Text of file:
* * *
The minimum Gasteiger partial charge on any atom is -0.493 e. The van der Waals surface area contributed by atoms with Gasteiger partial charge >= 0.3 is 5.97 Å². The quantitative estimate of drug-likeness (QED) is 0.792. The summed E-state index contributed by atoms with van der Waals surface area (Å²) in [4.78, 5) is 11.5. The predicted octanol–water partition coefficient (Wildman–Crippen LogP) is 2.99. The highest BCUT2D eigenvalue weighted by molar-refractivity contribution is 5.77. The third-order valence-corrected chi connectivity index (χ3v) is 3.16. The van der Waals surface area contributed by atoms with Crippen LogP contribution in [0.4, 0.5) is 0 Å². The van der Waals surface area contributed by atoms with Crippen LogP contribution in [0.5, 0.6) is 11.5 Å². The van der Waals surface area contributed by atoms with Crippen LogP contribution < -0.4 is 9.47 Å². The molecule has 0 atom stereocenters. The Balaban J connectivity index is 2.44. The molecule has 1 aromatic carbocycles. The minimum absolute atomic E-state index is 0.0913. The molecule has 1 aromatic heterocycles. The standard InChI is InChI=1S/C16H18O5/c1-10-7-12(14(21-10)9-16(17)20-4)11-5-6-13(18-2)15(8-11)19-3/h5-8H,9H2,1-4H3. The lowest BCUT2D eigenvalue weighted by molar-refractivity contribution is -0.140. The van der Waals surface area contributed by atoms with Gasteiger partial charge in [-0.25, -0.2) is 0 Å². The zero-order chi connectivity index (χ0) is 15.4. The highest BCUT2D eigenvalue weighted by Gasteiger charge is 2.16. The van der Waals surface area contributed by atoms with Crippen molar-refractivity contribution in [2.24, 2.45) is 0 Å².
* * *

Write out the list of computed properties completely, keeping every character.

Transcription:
The minimum Gasteiger partial charge on any atom is -0.493 e. The van der Waals surface area contributed by atoms with Gasteiger partial charge >= 0.3 is 5.97 Å². The quantitative estimate of drug-likeness (QED) is 0.792. The summed E-state index contributed by atoms with van der Waals surface area (Å²) in [4.78, 5) is 11.5. The predicted octanol–water partition coefficient (Wildman–Crippen LogP) is 2.99. The highest BCUT2D eigenvalue weighted by molar-refractivity contribution is 5.77. The third-order valence-corrected chi connectivity index (χ3v) is 3.16. The van der Waals surface area contributed by atoms with Crippen LogP contribution in [0.4, 0.5) is 0 Å². The van der Waals surface area contributed by atoms with Crippen LogP contribution in [0.5, 0.6) is 11.5 Å². The van der Waals surface area contributed by atoms with Crippen LogP contribution < -0.4 is 9.47 Å². The molecule has 0 atom stereocenters. The Balaban J connectivity index is 2.44. The molecule has 1 aromatic carbocycles. The minimum absolute atomic E-state index is 0.0913. The molecule has 1 aromatic heterocycles. The standard InChI is InChI=1S/C16H18O5/c1-10-7-12(14(21-10)9-16(17)20-4)11-5-6-13(18-2)15(8-11)19-3/h5-8H,9H2,1-4H3. The lowest BCUT2D eigenvalue weighted by molar-refractivity contribution is -0.140. The van der Waals surface area contributed by atoms with Gasteiger partial charge in [-0.25, -0.2) is 0 Å². The zero-order chi connectivity index (χ0) is 15.4. The highest BCUT2D eigenvalue weighted by Gasteiger charge is 2.16. The van der Waals surface area contributed by atoms with Crippen molar-refractivity contribution in [2.24, 2.45) is 0 Å².